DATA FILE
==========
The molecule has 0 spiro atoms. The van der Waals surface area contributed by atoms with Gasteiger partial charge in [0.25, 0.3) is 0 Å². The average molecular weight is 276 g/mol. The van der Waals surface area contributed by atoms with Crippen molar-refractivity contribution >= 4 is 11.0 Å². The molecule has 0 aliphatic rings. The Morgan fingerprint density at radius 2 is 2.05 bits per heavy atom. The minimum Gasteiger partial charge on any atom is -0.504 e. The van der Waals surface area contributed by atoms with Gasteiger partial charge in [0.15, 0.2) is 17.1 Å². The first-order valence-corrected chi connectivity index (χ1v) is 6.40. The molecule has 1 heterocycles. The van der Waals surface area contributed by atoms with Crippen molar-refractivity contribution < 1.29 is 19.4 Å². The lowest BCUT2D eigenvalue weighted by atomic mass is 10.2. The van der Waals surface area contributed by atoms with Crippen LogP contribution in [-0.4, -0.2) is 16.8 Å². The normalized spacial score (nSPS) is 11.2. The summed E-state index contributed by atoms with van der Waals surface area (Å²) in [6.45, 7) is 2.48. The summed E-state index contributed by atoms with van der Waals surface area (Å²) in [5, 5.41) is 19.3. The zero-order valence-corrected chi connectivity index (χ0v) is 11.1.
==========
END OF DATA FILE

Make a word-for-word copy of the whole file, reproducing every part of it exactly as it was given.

The molecule has 0 spiro atoms. The van der Waals surface area contributed by atoms with Gasteiger partial charge in [0.25, 0.3) is 0 Å². The average molecular weight is 276 g/mol. The van der Waals surface area contributed by atoms with Crippen molar-refractivity contribution >= 4 is 11.0 Å². The molecule has 0 aliphatic rings. The Morgan fingerprint density at radius 2 is 2.05 bits per heavy atom. The minimum Gasteiger partial charge on any atom is -0.504 e. The van der Waals surface area contributed by atoms with Gasteiger partial charge in [0.15, 0.2) is 17.1 Å². The first-order valence-corrected chi connectivity index (χ1v) is 6.40. The molecule has 1 heterocycles. The van der Waals surface area contributed by atoms with Crippen molar-refractivity contribution < 1.29 is 19.4 Å². The lowest BCUT2D eigenvalue weighted by atomic mass is 10.2. The van der Waals surface area contributed by atoms with Crippen LogP contribution in [-0.4, -0.2) is 16.8 Å². The normalized spacial score (nSPS) is 11.2. The summed E-state index contributed by atoms with van der Waals surface area (Å²) in [6.45, 7) is 2.48. The summed E-state index contributed by atoms with van der Waals surface area (Å²) in [5, 5.41) is 19.3. The zero-order valence-corrected chi connectivity index (χ0v) is 11.1.